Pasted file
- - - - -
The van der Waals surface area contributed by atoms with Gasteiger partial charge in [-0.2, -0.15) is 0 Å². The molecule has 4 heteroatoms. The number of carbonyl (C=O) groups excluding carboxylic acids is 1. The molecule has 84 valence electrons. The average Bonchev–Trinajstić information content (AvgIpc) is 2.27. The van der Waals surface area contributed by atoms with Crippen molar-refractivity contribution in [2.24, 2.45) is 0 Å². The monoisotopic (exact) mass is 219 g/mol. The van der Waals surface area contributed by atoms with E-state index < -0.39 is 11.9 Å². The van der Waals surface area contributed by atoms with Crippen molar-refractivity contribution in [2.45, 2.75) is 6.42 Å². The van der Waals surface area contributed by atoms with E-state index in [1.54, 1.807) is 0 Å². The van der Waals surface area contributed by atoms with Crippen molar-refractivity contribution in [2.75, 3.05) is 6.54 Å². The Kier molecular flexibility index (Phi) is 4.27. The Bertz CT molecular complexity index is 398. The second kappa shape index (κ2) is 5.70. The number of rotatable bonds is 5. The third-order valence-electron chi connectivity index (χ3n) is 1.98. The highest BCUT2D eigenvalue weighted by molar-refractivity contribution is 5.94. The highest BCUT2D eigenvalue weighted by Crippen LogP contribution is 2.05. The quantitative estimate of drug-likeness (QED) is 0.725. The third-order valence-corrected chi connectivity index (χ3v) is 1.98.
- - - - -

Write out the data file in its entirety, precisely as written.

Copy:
The van der Waals surface area contributed by atoms with Gasteiger partial charge in [-0.2, -0.15) is 0 Å². The molecule has 4 heteroatoms. The number of carbonyl (C=O) groups excluding carboxylic acids is 1. The molecule has 84 valence electrons. The average Bonchev–Trinajstić information content (AvgIpc) is 2.27. The van der Waals surface area contributed by atoms with Crippen molar-refractivity contribution in [2.24, 2.45) is 0 Å². The monoisotopic (exact) mass is 219 g/mol. The van der Waals surface area contributed by atoms with E-state index < -0.39 is 11.9 Å². The van der Waals surface area contributed by atoms with Crippen molar-refractivity contribution in [2.45, 2.75) is 6.42 Å². The van der Waals surface area contributed by atoms with E-state index in [1.54, 1.807) is 0 Å². The van der Waals surface area contributed by atoms with Crippen molar-refractivity contribution in [2.75, 3.05) is 6.54 Å². The Kier molecular flexibility index (Phi) is 4.27. The Bertz CT molecular complexity index is 398. The second kappa shape index (κ2) is 5.70. The number of rotatable bonds is 5. The third-order valence-electron chi connectivity index (χ3n) is 1.98. The highest BCUT2D eigenvalue weighted by molar-refractivity contribution is 5.94. The highest BCUT2D eigenvalue weighted by Crippen LogP contribution is 2.05. The quantitative estimate of drug-likeness (QED) is 0.725. The third-order valence-corrected chi connectivity index (χ3v) is 1.98.